Preserves and Homebrewing

Once again, another busy weekend whizzes by. 

Saturday was preserving day.  I has some plums in the crisper that I wanted to use up, so decided to make a batch of spicy plum sauce.  I also had a glut of cucumbers.  Last year I made bread & butter cucumbers and they were a great hit in sandwiches during the cooler months, so I decided to made more for this year.  I also still have a mountain of jalapeno chillies, so a few jars of hot chilli chutney were on the cards.  Here is the end result after the water bath.

1 March 09 007

Notice the coke bottle at the back.  I was running short of sauce bottles, so found this coke bottle in the recycling bin, and decided that it would survive the water bath.  Waste not want not.

What you see in the photo is the result of about 5 hours of pleasurable work.  I started at 1200 and finished around 1730ish.  The HCC took about an hour all up, the plum sauce took about an hour, with the cucumbers take 3 hours sitting time with salt mixed in to get rid of the bitterness, then about 30 minutes to cook.  Finally the water bath took about and hour all up.

Today, besides visiting the neighbours in the afternoon and helping with the chooks, I managed to get the following done around the garden

  • Fed my chooks and gave them a health check (all fine),
  • Watered the veggie patch,
  • Cleared the corn patch and one tomato bed,
  • Composted the corn/tomatoes,
  • Fed the worms lots of rotten tomatoes,
  • Fed the capsicum bushes, and
  • Held a homebrew class.

Yes, I started sharing my homebrewing skills with a few mates.  David and Dale were my students, and I showed them how to start a batch of beer.  I decided to make a dark ale (Coopers) seeing we are now in autumn, and showed them how to sterilize the equipment, make the wort from a concentrate and dextrose, pitch the yeast at the right temp, and how to get an air tight seal with the airlock.  I really enjoyed being the teacher, and I thanked the lads for carrying the fermenting barrel from the rainwater tank to the shed for me.  I gave them tips and tricks for newbies during the class.  I also made them taste the concentrate, and got them to smell the yeast.  You have to try these things to get be able to get the full brewing experience!  And what would making homebrew be without having a bottle of beer during the process.  Ahh, the amber nectar never tasted so good!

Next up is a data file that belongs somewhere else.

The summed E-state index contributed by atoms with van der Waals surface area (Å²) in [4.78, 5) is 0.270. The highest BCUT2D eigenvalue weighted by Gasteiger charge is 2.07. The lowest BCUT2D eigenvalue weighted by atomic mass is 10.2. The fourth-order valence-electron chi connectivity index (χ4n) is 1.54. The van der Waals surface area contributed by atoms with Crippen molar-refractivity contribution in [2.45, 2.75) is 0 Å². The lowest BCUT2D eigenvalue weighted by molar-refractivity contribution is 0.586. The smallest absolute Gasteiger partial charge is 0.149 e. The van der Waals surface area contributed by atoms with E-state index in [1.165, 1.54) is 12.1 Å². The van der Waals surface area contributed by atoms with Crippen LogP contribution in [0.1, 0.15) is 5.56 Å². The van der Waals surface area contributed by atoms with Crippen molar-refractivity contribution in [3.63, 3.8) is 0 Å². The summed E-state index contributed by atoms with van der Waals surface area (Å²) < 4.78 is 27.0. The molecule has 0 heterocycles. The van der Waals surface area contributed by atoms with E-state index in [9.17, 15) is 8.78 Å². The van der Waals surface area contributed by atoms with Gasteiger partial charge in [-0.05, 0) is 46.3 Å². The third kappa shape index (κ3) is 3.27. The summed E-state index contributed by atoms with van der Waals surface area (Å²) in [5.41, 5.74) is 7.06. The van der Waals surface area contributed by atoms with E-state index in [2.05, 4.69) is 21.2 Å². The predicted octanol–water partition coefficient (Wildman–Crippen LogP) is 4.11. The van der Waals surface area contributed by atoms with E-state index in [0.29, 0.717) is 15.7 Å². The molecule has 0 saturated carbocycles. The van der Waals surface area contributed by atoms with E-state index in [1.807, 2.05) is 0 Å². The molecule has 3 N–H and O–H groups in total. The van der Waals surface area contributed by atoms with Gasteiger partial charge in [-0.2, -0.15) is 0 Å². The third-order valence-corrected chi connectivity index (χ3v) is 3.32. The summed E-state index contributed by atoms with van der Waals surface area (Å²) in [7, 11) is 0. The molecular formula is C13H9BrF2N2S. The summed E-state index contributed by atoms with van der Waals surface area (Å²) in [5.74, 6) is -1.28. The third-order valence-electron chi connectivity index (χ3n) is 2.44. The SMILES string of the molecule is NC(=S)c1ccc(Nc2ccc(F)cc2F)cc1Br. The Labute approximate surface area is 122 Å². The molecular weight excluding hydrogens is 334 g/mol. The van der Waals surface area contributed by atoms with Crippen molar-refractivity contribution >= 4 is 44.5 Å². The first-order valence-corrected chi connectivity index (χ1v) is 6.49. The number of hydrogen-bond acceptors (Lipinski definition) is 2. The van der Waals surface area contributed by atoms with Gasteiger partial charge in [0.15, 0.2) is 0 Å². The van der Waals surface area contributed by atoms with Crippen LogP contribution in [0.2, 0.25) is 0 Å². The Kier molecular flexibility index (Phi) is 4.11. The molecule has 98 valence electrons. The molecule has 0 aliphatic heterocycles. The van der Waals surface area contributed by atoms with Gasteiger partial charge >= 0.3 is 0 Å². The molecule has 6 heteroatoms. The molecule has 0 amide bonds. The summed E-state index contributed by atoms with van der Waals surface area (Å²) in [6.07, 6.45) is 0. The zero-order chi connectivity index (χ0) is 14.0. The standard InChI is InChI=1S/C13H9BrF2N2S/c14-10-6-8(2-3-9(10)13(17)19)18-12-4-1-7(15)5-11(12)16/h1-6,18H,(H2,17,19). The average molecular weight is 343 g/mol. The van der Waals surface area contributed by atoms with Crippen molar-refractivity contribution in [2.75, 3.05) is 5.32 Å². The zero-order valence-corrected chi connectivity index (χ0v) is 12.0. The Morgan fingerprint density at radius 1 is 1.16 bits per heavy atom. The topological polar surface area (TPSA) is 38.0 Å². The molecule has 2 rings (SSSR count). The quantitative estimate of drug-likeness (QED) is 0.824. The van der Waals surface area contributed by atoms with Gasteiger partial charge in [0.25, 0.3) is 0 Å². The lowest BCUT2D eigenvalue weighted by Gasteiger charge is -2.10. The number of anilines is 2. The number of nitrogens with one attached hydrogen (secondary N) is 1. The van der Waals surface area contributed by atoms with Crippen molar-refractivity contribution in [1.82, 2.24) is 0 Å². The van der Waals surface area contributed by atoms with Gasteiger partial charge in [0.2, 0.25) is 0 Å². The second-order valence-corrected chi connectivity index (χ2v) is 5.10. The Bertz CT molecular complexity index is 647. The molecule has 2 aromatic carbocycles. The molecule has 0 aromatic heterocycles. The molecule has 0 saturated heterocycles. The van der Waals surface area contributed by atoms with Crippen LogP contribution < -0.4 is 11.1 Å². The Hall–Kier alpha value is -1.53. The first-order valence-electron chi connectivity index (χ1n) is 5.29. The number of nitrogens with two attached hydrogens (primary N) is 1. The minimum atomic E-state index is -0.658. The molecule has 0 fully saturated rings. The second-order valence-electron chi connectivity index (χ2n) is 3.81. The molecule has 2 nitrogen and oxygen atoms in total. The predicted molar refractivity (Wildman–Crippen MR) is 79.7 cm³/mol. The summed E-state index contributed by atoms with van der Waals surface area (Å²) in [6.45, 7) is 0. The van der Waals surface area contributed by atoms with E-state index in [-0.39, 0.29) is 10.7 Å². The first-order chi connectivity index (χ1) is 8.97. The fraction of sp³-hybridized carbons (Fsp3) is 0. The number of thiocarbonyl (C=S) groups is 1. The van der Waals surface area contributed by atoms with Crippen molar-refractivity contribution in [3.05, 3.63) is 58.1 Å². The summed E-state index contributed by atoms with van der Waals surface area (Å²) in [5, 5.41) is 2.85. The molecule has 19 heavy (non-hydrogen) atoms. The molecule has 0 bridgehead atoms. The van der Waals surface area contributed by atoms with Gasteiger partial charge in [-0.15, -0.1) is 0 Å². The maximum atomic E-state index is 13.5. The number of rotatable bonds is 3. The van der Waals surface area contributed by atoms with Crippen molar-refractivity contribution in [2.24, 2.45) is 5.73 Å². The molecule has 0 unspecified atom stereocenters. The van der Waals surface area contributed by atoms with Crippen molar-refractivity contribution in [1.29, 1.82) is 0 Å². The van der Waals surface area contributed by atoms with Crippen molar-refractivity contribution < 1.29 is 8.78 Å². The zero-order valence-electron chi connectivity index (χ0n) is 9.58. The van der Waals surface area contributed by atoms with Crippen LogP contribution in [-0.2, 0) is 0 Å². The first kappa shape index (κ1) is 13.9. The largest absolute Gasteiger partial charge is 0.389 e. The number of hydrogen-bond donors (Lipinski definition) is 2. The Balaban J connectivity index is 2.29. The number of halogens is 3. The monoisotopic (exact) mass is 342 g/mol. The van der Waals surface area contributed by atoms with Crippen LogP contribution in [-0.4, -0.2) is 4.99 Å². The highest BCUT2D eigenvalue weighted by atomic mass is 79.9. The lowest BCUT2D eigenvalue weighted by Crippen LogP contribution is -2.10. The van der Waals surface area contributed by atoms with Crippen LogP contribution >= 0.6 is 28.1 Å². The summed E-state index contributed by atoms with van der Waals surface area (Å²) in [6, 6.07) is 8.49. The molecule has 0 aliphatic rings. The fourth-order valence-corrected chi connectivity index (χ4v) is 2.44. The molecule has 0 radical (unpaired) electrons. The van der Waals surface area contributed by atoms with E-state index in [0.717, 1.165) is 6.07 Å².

I just checked the barrel and it has not begun to bubble yet, but the yeast has sunk to the bottom.  That is OK, because the temperature is still between 21-27C, so it should begin fermentation some time tonight.  I will check again in the morning. 

Next weekend, the lads are gathering at my place again for the next lesson, which is how to bottle the beer.  I reckon that in about 2 weeks after that, they will both be back again to sample the final product.  That should be a fun lesson of how to present and drink the beer.  Looking forward to that one.

A busy, but fun few days.

 

Related Posts Plugin for WordPress, Blogger...

Comments

  1. says

    Another busy, productive weekend Gavin, don’t you love those?

    Homebrew question: we opened our first bottle of my first batch yesterday, three weeks after bottling. The flavour is nice and there are fine bubbles in it but it tastes flat? There was no head, but I poured it down the side of the glass in case it foamed everywhere so I don’t know if that was me or not. Thoughts?

    Cheers, Julie

  2. Danni- Neighbour says

    Wow, your homebrew class sounds like a hit! Haha I’m sure they can’t wait for the taste testing

  3. says

    @ Julie. I had this problem once. You need to leave the beer for another couple of weeks. Either you didn’t put enough sugar to start secondary fermentation, or you let the fermenter settle too long between the end of fermentation and bottling. You should really bottle within a day or two after the airlock stops. Hope it helps.

    @ Danni. It was a hit. I dare say the lads will be back on Saturday for the second lesson which is How to bottle it. Tell Dale that it is bubbling well.

  4. says

    Ah ha! Thanks Gavin :-) I bottled as soon as it stopped bubbling, so I suspect it either hasn’t fermented long enough, or I didn’t add enough sugar (although I used those sugar ‘drops’ which the guy threw in with the kit?). It’s only been 3 weeks so I’ll give it a bit longer and try again. If nothing else it’s OK for making beer bread LOL.

Comments build lively communities. Let me know your thoughts, but keep it clean and green! Spam is removed instantly.